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Hans Strand

Manmade Land

Landscape photographer Hans Strand has always been captivated by Mother Nature and all her different sides, from the freezing Artic to tropical rainforests to dry deserts. Using the Hasselblad H6D-100c, Hans explores the interference of humans on nature from an aerial perspective in his project, Manmade Land.

Camera: Hasselblad H6D-100c
Shutter Speed: 1/750 Sec
Aperture: F/5,6
Focal Length: 50mm (HC 3,5/50mm II)
© Hans Strand

Camera: Hasselblad H6D-100c
Shutter Speed: 1/750 Sec
Aperture: F/5,6
Focal Length: 50mm (HC 3,5/50mm II)
© Hans Strand

At first glance, the geometric shapes captured from above resemble brush strokes found in a piece of Spanish artwork. But upon closer inspection, one sees that these marks are not natural – rather, it is manmade landscapes that dominate our earth. After years of photographing various sceneries around the world, Hans realized that, especially from the seat of an airplane, there is no denying the impact that human beings have had on the land. Taking advantage of the earth’s resources, humans consume and destroy without a second thought, resulting in a loss of diversity in wildlife and vegetation. “It is this kind of human destruction of the earth that I try to capture, both literally and figuratively,” explains Hans. “The patterns that human impact forms on the earth's surface are graphic artwork in itself that I want to make us realize the extent of our actions.”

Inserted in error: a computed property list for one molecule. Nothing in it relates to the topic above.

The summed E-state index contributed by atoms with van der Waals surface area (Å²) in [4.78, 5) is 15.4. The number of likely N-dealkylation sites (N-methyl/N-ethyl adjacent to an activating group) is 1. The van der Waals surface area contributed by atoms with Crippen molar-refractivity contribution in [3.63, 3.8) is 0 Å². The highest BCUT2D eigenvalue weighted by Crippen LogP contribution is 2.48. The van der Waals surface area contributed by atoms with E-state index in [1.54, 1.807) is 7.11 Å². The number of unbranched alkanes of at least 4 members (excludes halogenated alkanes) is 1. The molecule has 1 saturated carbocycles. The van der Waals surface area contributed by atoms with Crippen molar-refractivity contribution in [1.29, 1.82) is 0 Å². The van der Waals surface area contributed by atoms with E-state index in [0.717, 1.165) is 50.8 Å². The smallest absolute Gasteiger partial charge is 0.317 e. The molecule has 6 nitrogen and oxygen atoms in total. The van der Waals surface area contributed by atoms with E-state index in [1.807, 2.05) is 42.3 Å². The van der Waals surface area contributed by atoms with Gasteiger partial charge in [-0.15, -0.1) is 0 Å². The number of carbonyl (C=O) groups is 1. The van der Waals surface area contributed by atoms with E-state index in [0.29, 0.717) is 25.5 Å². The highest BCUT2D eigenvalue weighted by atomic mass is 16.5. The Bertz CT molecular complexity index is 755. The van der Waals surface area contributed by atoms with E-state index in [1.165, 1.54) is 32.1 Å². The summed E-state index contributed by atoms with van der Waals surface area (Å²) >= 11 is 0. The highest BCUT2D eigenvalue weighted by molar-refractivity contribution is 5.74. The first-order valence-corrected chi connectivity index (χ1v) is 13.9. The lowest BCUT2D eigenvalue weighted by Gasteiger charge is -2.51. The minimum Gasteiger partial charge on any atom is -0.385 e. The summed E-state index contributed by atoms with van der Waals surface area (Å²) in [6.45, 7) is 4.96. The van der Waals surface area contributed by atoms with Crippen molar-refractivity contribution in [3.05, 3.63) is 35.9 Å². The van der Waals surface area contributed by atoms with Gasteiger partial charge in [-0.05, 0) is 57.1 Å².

Camera: Hasselblad H6D-100c
Shutter Speed: 1/750 Sec
Aperture: F/5,6
Focal Length: 50mm (HC 3,5/50mm II)
© Hans Strand

One topic that Hans’ project turns its attention to is agriculture and how it has manipulated landscapes. Through acts of deforestation and digging up the earth for irrigation systems and growing crops, humans have weaved wounds into the earth’s surface. “The shapes of the fields are just results of the topography and the farming techniques and the aesthetic look from above is just a lucky side effect,” says Hans. Hans notes that with our population’s constant increase, and therefore a growing demand for nourishment, such landscape patterns will become even more commonplace in the future.

Another part of the project looks at the mine of Rio Tinto in the Andalusian mountains, an enormous crater that has taken over mountains, valleys, and even villages. Its name comes from the river that cuts through the area, which has become poisoned due to minerals unearthed from mining excavations, giving it a reddish tint. Seen in Hans’ aerial shots, the land is painted by these multi-colored substances that humans have brought to the surface, disturbing the original aesthetics of the earth.

Camera: Hasselblad H6D-100c
Shutter Speed: 1/800 sec
Aperture: F/8
Focal Length: 50mm (HC 3,5/50mm II)
© Hans Strand

To document these circumstances, Hans relied on the Hasselblad H6D-100c, coupled with both the HC 3,5/50mm II and HC 2,8/80mm lenses, for precision and high resolution. With its dynamic range of fifteen stops of color, Hans is highly appreciative of the tonal accuracy that he can capture with this digital medium format camera. Just as important is the ability to make the best quality prints: “The reason why I used the H6D-100c was that I wanted to make really large prints for the [most recent] exhibition and the higher resolution of the 100MP sensor makes that possible. For the exhibition I made 20 140x140cm prints without any problem,” explains Hans.

Hans’ documentary project, Manmade Land, brings his viewers face-to-face with questioning the sustainable management of the earth’s resources, leaving you wondering how much natural nature is actually left. Learn more about Hans Strand here.

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